effect. Most other studies of testosterone replacement in HIV-infected men have also failed to demonstrate significant increases in muscle strength.

Therefore, in a subsequent study (52) (see Figs. 1 and 2), the subjects returned to the exercise laboratory on two or more occasions until they were familiar with the equipment and technique and stability of measurement had been achieved. In this study, we determined the effects of testosterone replacement, with or without a program of resistance exercise, on muscle strength and body composition in androgen-deficient, HIV-infected men with weight loss and low testosterone levels. This was a placebo-controlled, double-blind, randomized, clinical trial in HIV-infected men with serum testosterone levels less than 350 ng/dL and weight loss of 5% or more in the previous 6 mo. Men were randomly assigned to one of four groups: placebo, no exercise; testosterone, no exercise; placebo plus exercise; or testosterone plus exercise. Placebo or 100-mg testosterone enanthate were given intramuscular weekly for 16 wk. The exercise program was a thrice weekly, progressive, supervised strength-training program. Effort-dependent muscle strength in five different exercises was measured by the 1-repetition maximum method. In the placebo alone group, muscle strength did not change for any of the five exercises (-0.3 to -4.0%). This indicates that this strategy was effective in minimizing the influence of the learning effect. Men who were treated

Testosterone Replacement Effects

Fig. 2. Change in maximal voluntary muscle strength in the leg-press exercise during testosterone administration with or without resistance exercise training in HIV-infected men with weight loss and low testosterone concentrations. Data are mean +/-SEM. Muscle strength was measured as the 1-repetition maximum in the leg press exercise. (Reproduced from ref. 69.)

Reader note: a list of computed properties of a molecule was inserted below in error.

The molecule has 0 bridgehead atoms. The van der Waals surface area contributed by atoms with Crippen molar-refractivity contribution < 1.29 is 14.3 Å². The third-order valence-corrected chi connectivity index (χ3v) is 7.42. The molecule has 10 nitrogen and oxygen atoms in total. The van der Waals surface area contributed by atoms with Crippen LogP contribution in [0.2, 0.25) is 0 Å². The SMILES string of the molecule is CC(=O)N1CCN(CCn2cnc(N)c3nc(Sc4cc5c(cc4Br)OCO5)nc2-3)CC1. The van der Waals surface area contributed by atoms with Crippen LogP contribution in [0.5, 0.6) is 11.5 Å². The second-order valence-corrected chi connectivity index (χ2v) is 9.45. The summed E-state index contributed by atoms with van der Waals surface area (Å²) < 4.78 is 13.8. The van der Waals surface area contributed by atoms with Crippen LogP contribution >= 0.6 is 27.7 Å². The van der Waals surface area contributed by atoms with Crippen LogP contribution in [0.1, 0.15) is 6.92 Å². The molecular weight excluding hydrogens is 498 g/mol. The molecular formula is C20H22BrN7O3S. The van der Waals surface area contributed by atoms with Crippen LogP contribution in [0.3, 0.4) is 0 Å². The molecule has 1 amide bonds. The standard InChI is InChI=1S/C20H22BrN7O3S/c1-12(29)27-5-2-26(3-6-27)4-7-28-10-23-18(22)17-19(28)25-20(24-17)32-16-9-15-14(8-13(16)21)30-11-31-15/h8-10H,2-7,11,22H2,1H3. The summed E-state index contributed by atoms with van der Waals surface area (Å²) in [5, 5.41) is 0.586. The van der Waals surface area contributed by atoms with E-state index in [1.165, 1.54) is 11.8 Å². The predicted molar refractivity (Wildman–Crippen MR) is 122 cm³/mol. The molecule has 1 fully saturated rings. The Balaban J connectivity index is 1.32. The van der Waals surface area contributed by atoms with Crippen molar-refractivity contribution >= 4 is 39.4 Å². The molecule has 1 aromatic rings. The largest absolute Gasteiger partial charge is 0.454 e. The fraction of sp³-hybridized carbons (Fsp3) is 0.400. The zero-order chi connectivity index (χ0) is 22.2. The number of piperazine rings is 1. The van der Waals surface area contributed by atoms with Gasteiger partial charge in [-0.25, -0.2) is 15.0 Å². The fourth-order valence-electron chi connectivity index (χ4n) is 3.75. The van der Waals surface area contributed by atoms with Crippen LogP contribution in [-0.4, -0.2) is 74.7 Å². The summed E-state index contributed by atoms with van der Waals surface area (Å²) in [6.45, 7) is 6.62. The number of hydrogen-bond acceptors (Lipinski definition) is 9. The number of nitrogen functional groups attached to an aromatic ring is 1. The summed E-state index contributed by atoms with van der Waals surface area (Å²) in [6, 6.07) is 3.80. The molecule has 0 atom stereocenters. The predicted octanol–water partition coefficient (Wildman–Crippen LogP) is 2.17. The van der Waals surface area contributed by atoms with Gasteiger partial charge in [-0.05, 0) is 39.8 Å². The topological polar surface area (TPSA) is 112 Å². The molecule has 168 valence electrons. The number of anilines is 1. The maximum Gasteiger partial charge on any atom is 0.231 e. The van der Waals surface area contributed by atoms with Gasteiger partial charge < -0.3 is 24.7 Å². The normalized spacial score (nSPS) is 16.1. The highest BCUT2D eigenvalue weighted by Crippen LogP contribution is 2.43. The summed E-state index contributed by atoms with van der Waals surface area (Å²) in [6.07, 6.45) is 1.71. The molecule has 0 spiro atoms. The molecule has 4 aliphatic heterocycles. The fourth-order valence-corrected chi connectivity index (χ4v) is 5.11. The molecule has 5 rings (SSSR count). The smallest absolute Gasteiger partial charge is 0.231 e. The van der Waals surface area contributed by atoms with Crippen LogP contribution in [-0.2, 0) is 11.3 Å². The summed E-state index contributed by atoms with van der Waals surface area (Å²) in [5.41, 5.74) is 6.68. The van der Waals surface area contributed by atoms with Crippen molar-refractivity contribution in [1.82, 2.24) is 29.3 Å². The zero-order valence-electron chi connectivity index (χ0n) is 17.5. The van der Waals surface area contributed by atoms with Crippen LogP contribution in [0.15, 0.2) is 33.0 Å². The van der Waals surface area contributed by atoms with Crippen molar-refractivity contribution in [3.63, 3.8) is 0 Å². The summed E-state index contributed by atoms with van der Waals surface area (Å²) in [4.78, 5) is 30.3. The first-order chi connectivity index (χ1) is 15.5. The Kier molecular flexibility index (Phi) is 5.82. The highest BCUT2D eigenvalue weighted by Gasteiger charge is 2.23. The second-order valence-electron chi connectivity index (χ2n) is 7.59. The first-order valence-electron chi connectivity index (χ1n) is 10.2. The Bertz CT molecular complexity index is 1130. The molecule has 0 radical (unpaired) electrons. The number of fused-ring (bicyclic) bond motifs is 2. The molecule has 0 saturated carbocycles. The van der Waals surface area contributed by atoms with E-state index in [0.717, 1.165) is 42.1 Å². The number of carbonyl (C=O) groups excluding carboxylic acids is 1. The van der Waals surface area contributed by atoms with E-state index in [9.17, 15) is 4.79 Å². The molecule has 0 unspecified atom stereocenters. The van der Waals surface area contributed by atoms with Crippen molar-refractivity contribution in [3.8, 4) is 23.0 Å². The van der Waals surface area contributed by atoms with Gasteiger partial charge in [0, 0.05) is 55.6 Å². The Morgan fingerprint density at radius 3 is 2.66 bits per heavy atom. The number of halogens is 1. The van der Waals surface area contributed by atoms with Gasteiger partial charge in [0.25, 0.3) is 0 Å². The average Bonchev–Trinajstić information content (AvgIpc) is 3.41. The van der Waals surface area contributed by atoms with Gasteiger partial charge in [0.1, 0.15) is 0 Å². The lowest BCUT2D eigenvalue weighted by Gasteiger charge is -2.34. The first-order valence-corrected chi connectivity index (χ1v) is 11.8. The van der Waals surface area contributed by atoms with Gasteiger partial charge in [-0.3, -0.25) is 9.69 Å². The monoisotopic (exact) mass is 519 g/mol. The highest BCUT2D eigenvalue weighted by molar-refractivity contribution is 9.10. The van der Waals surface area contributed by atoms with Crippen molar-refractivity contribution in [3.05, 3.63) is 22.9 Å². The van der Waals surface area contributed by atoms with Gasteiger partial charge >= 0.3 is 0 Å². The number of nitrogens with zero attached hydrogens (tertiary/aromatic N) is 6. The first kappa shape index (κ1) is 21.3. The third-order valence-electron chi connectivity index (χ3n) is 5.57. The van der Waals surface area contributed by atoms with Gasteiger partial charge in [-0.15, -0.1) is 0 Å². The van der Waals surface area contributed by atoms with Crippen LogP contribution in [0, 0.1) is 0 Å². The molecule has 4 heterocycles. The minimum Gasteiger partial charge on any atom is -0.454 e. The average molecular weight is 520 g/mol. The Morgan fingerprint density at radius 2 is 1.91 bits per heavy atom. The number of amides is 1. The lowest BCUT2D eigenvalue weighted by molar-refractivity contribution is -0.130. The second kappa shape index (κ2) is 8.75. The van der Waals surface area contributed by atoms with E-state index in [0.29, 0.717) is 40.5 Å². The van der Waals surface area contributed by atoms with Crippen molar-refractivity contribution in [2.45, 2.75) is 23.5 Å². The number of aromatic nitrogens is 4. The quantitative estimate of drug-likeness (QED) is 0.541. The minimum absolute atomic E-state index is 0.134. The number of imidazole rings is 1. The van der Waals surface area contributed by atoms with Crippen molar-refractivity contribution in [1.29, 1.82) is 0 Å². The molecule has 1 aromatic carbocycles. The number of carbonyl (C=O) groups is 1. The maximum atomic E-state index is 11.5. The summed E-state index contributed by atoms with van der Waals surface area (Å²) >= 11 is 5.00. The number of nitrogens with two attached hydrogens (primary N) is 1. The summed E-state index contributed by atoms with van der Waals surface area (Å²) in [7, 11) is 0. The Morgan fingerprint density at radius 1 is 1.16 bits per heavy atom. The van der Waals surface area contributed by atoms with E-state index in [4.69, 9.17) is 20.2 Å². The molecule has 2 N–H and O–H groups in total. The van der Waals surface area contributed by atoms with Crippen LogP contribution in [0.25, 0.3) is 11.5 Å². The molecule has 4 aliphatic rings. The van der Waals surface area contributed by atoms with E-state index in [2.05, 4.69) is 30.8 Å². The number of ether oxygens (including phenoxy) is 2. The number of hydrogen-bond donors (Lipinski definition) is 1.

Fig. 2. Change in maximal voluntary muscle strength in the leg-press exercise during testosterone administration with or without resistance exercise training in HIV-infected men with weight loss and low testosterone concentrations. Data are mean +/-SEM. Muscle strength was measured as the 1-repetition maximum in the leg press exercise. (Reproduced from ref. 69.)

with testosterone alone, exercise alone, or combined testosterone and exercise experienced significant increases in maximum voluntary muscle strength in the leg press (+22 to 30%) (see Fig. 2), leg curls (+18 to 36%), bench press (+19 to 33%), and latis-simus pulls (+17 to 33%) exercises. The gains in strength in all exercises were greater in men receiving testosterone or exercise alone than in those receiving placebo alone. The change in leg press strength correlated positively with an increase in muscle volume (r = 0.44, p = 0.003) and fat-free mass (r = 0.55, p < 0.001).

We conclude that when the confounding influence of the learning effect is minimized, as in this study, and appropriate androgen-responsive measures of muscle strength are selected, testosterone replacement is associated with demonstrable increase in maximal voluntary strength in HIV-infected men with low testosterone levels.

Strength training also promotes gains in lean body mass and muscle strength (52,70). Supraphysiological doses of androgens augment the anabolic effects of resistance exercise on lean body mass and maximal voluntary strength (53,67).

A systematic review of the randomized, placebo-controlled trials that compared the effects of testosterone therapy with placebo in HIV patients with wasting was conducted (71). This analysis showed a difference of 1.04 kg (-0.01-2.10) between the testosterone treatment group and the placebo group by random effect, and 0.63 kg (-0.01-1.28) for fixed effect models. The meta-analysis of the six trials that included measurements of lean body mass revealed a difference in lean body mass between the testosterone group and the placebo group of 1.22 kg (95% CI 0.23-2.22) for the random effect model and 0.51 kg (0.09-0.93) for fixed effect. The difference in lean body mass between the testosterone and placebo groups was much greater in the three trials that used the im route of administration (-3.34 kg) in the post hoc analysis, presumably because of the higher testosterone dose used in these trials.

These data suggest that testosterone can promote weight gain and increase in lean body mass, as well as muscle strength in HIV-infected men with low testosterone levels.